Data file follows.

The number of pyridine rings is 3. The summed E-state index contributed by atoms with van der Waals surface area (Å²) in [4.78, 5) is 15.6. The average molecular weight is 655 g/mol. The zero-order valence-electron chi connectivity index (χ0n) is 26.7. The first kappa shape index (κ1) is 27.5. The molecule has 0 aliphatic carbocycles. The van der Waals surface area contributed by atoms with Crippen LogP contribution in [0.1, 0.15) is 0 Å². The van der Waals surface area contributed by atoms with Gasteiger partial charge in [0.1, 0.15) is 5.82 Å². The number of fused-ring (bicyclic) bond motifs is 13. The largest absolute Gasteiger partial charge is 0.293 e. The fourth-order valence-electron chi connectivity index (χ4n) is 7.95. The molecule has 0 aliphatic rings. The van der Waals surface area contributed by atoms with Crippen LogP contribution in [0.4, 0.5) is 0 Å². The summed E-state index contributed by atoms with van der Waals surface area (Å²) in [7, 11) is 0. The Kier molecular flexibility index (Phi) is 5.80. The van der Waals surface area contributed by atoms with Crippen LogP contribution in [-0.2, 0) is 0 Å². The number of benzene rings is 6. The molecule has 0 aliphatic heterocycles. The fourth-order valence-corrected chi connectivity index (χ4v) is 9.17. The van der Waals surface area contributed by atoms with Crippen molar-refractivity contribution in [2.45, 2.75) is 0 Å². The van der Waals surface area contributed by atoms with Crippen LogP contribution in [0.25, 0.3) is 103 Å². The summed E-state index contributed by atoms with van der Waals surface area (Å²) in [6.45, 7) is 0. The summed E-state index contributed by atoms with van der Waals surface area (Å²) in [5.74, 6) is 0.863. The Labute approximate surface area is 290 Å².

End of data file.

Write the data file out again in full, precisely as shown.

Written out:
The number of pyridine rings is 3. The summed E-state index contributed by atoms with van der Waals surface area (Å²) in [4.78, 5) is 15.6. The average molecular weight is 655 g/mol. The zero-order valence-electron chi connectivity index (χ0n) is 26.7. The first kappa shape index (κ1) is 27.5. The molecule has 0 aliphatic carbocycles. The van der Waals surface area contributed by atoms with Crippen LogP contribution in [0.1, 0.15) is 0 Å². The van der Waals surface area contributed by atoms with Gasteiger partial charge in [0.1, 0.15) is 5.82 Å². The number of fused-ring (bicyclic) bond motifs is 13. The largest absolute Gasteiger partial charge is 0.293 e. The fourth-order valence-electron chi connectivity index (χ4n) is 7.95. The molecule has 0 aliphatic rings. The van der Waals surface area contributed by atoms with Crippen LogP contribution in [0.4, 0.5) is 0 Å². The summed E-state index contributed by atoms with van der Waals surface area (Å²) in [7, 11) is 0. The Kier molecular flexibility index (Phi) is 5.80. The van der Waals surface area contributed by atoms with Crippen LogP contribution in [-0.2, 0) is 0 Å². The number of benzene rings is 6. The molecule has 0 aliphatic heterocycles. The fourth-order valence-corrected chi connectivity index (χ4v) is 9.17. The van der Waals surface area contributed by atoms with Crippen molar-refractivity contribution in [2.45, 2.75) is 0 Å². The van der Waals surface area contributed by atoms with Crippen LogP contribution in [0.25, 0.3) is 103 Å². The summed E-state index contributed by atoms with van der Waals surface area (Å²) in [6.45, 7) is 0. The summed E-state index contributed by atoms with van der Waals surface area (Å²) in [5.74, 6) is 0.863. The Labute approximate surface area is 290 Å².